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TO THE LIGHTHOUSEand there were little antelopes, and her eyes wereopening and shutting, and Mrs. Ramsay went on say-ing still more monotonously, and more rhythmicallyand more nonsensically, how she must shut her eyesand go to sleep and dream of mountains and valleysand stars falling and parrots and antelopes and gar-dens, and everything lovely, she said, raising her headvery slowly and speaking more and more mechanically,until she sat upright and saw that Cam was asleep.

Now, she whispered, crossing over to his bed, Jamesmust go to sleep too, for see, she said, the boar’s skullwas still there; they had not touched it; they had donejust what he wanted; it was there quite unhurt. Hemade sure that the skull was still there under the shawl.But he wanted to ask her something more. Would theygo to the Lighthouse to-morrow?

No, not to-morrow, she said, but soon, she promisedhim; the next fine day. He was very good. He laydown. She covered him up. But he would never forget,she knew, and she felt angry with Charles Tansley,with her husband, and with herself, for she had raisedhis hopes. Then feeling for her shawl and remember-ing that she had wrapped it round the boar’s skullshe got up, and pulled the window down another inchor two, and heard the wind, and got a breath of theperfectly indifferent chill night air and murmuredgood-night to Mildred and left the room and let thetongue of the door slowly lengthen in the lock andwent out.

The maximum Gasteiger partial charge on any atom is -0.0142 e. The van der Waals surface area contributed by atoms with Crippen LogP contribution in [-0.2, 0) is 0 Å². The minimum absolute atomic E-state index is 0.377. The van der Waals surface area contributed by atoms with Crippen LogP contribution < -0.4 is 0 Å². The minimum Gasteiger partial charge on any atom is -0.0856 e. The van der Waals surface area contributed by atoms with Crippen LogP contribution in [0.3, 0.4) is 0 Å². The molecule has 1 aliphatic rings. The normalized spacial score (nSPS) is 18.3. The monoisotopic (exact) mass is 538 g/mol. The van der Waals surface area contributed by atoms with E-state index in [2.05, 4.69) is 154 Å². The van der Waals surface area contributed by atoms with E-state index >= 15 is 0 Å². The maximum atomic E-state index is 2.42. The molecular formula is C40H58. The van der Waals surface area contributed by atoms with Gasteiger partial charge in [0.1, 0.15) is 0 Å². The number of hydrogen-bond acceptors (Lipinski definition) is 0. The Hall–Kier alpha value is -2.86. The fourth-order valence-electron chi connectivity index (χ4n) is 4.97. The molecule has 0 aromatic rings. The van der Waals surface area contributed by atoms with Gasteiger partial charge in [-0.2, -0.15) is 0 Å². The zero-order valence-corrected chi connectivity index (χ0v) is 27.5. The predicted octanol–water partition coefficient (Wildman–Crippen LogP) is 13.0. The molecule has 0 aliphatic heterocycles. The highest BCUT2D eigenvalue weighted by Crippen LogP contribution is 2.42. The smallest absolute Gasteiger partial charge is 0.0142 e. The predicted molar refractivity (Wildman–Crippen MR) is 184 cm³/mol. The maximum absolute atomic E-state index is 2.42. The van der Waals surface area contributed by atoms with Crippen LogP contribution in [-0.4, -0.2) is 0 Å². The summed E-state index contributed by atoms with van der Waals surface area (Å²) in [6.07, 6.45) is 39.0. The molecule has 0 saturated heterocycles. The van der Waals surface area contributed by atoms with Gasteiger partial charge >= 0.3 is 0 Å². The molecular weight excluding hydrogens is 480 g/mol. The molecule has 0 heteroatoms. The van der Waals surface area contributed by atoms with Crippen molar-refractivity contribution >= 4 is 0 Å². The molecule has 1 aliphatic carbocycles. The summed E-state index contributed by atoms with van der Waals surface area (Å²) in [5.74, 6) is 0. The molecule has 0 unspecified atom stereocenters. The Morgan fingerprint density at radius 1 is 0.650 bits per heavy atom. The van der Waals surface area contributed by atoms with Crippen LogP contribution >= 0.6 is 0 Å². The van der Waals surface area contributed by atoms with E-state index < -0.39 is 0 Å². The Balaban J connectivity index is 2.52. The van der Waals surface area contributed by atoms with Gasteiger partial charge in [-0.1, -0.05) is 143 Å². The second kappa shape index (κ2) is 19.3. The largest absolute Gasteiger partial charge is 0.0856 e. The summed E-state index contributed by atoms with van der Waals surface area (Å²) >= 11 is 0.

She hoped he would not bang his books on thefloor above their heads, she thought, still thinking how

annoying Charles Tansley was. For neither of them

slept well; they were excitable children, and since he